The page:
There are many diagnostic viral tests currently available, varying in how they are conducted (nasopharyngeal swabs, sputum) what they are testing (molecules, antigens) and, critically, how long they take to return results. Most tests currently require samples to be sent to laboratories which then take several days to report back. The NHL strategy, however, is dependent on a rapid viral test administered on site (point-of-care) rather than at a health care or specialist testing facility. The problem is that reliable rapid point-of-care tests are presently limited in availability. A number of pharmaceutical companies are urgently developing new tests capable of reporting in minutes, with the Food and Drug Administration providing Emergency Use Authorization. If such a rapid test does become available by the summer, there will need to be sufficient tests for the league to use. With each team limited to 50 personnel, and the modified playoffs to take an estimated two months to play, Bettman estimates that 25,000-30,000 tests would need to be conducted at a cost of millions of dollars. The cost of testing varies, depending on the type of test, ranging from $10-$20 for a viral test, to $100 for a genomic test, to lower costs if a rapid test is developed. Other professional sports leagues are also seeking to start/restart and will presumably also require rapid tests. If not developed on time, the NHL may rely on the type of sputum tests currently used in Hong Kong for citizens returning from abroad with results available in about eight hours. Players will also undoubtedly prefer spitting into a cup than having a swab placed deep into their nose and throat each day.
Ethical considerations: Balancing of public health risks and economic interests
As much as players and fans desperately miss hockey, the NHL is hopefully also acutely aware of the ethical challenges of getting players back on the ice. When coronavirus infections were first detected among National Basketball Association (NBA) players in March 2020, and wider testing of players and personnel followed soon after, criticisms were raised about privileged access by professional sports teams to scarce testing resources. Indeed, the reliability and availability of tests became a major focus of concern in the US. Faulty test kits, widespread shortages, and inequitable access are now believed to have worsened community transmission in many American states. More reliable tests have now been developed and are more readily available, with the US now conducting more tests than any other country. Yet, with a population of 331 million people, 17.4 million tests conducted to date represent only 5% of the population. The stark inequalities in number of cases and deaths from COVID-19 along racial and socioeconomic lines raise even more uncomfortable questions. In this context, one might well conclude that professional sports are hardly essential services, and thus entitled to priority access to the scarce resources needed to fight a global public health emergency. Bettman acknowledged that an ethical return-to-play plan is premised on sufficient testing capacity: “I am told that there can be enough (testing) capacity, and certainly over the next couple of months, there will be more capacity….we certainly can’t be jumping the line in front of medical needs.” However, without any specifics on the type of tests to be conducted, it is not possible to project whether there will be a shortage or not. How the need to stem an estimated US$1 billion in lost revenues this season will figure into the NHL’s ethical stance also remains to be seen.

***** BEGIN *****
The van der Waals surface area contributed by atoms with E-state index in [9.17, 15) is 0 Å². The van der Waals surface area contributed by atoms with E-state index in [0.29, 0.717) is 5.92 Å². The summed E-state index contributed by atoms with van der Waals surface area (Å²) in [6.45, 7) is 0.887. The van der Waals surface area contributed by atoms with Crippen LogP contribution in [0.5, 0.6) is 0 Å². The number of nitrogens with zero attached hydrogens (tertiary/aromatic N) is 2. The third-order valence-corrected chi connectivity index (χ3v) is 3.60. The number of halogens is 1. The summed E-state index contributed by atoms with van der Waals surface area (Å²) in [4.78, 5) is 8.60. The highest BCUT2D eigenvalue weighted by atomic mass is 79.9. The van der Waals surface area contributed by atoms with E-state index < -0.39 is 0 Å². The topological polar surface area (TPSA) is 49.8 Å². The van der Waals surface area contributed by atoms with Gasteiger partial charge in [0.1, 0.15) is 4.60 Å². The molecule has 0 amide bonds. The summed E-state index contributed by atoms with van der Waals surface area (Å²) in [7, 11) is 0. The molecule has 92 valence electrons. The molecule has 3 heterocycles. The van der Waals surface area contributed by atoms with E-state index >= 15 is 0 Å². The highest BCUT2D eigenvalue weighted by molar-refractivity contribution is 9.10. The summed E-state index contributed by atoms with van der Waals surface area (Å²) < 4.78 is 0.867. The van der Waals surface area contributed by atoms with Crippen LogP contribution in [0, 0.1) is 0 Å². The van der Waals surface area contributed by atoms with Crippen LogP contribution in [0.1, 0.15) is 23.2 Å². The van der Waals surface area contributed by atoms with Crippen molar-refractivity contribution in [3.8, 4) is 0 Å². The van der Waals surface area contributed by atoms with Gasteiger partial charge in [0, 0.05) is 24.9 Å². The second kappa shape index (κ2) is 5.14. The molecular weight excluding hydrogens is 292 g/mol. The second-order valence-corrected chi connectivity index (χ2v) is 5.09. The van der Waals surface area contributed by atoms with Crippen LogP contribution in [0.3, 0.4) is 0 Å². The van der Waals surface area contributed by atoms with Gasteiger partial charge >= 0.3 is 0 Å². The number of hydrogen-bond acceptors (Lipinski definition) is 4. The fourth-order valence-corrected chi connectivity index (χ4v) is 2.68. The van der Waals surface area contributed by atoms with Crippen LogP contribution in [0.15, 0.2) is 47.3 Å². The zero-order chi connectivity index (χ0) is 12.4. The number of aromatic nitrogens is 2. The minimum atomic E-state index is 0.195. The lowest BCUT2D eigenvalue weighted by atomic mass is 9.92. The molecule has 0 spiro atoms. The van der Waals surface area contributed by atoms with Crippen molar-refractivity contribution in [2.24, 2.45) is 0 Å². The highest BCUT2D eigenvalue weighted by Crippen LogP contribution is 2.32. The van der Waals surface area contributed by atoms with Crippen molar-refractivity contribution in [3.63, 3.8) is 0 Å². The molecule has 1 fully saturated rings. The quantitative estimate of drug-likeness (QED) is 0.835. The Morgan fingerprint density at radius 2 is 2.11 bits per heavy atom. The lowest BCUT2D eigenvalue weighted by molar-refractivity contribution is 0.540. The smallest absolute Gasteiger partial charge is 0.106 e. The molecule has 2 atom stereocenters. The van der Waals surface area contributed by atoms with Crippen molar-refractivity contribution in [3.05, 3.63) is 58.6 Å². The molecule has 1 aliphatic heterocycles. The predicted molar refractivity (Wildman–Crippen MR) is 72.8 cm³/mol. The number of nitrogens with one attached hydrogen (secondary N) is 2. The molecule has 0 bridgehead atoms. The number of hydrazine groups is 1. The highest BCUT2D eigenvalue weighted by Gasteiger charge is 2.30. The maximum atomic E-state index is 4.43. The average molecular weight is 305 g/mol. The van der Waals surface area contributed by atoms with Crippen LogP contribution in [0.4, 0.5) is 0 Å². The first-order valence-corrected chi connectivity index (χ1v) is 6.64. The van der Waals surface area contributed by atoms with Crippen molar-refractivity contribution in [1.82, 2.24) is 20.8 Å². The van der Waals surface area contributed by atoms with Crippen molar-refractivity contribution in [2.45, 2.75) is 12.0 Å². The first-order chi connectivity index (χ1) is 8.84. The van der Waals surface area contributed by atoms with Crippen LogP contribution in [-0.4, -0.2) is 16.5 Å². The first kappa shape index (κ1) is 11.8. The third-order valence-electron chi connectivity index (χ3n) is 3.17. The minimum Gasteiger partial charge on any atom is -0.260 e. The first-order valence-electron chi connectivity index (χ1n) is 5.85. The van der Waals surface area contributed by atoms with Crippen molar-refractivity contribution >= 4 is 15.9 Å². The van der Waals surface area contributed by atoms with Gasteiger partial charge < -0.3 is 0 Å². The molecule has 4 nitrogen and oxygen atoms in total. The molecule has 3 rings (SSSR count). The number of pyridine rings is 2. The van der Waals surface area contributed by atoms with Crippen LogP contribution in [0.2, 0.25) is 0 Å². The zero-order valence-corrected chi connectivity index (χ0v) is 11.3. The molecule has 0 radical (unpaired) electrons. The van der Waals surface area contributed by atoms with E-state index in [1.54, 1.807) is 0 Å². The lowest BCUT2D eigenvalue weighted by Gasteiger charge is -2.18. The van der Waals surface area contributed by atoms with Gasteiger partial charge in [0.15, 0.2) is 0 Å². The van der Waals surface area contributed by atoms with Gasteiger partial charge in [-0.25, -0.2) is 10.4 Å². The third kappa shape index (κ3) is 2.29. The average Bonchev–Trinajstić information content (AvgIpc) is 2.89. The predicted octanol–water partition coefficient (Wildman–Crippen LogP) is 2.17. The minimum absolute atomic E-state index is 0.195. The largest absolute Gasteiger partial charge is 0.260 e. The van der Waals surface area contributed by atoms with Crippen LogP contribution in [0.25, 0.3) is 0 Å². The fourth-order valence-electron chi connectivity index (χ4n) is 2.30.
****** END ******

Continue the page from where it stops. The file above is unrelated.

Beyond testing, there is a duty of care by the NHL to keep team personnel, their families and the wider communities they operate within safe and well. Personnel with underlying health conditions, may be put at higher risk of infection, severe illness and even death. For example, COVID-19 deaths are disproportionately higher in men over 50. Large numbers of NHL coaches, managers and other team staff, let alone Bettman himself, fall into this demographic. But, of course, risks from COVID-19 are not confined to older males. CDC data, to 23 May 2020, reports 542 males between 24-34 years died of COVID-19 in the US. Few people are aware that, in 1919, the Stanley Cup was not awarded in the end because the deadly influenza pandemic decimated both teams. The decision to press on with the series, until Game 6 was cancelled hours before puck drop, cost the life of player Joe Hall. How many infections, let alone deaths, will the NHL be willing to accept to ensure the Cup is awarded?
Finally, from a public health perspective, the primary goal has been to control virus transmission at a level that does not overwhelm health care systems (flatten the curve) until an effective vaccine heroically appears over the horizon. Most people are now familiar with the twin pillars of good hygiene and physical distancing to “flatten the curve.” Engaging in a sport which seems contrary to these practices could send out the wrong messages to a public already “pandemic fatigued.” The NHL could become part of the problem rather than part of the solution.
The virus is setting the timetable
NHL executives are undoubtedly working flat out, guided by the advice of medical and public health experts, to figure a way to stage the playoffs safely in uncertain times. This article focuses on the difficulties of testing. But there are other logistical factors to consider – how will the league navigate cross-border restrictions between Canada (with lower numbers of cases and deaths), the US (the world’s coronavirus epicenter) and other countries where players have been sheltering? How will personnel safely move between the two hubs? What is the legal liability of the NHL should personnel should fall seriously ill?
Perhaps, most importantly of all, there are many aspects of this novel coronavirus which are out of the control of public health officials, presidents, and even NHL commissioners. The virus is throwing up its fair share of scientific puzzles. The role of asymptomatic transmission is highly worrying. The long-term health effects of infection on the human body remain unknown. The development of an effective vaccine is far from certain. The mutation of the virus, and the possibility of the disease becoming endemic and seasonal, is now being seriously considered by virologists and epidemiologists. These uncertainties mean that the virus, and not people, are setting the timetable. The battle against this pandemic is far from over and the NHL may have to play the long game.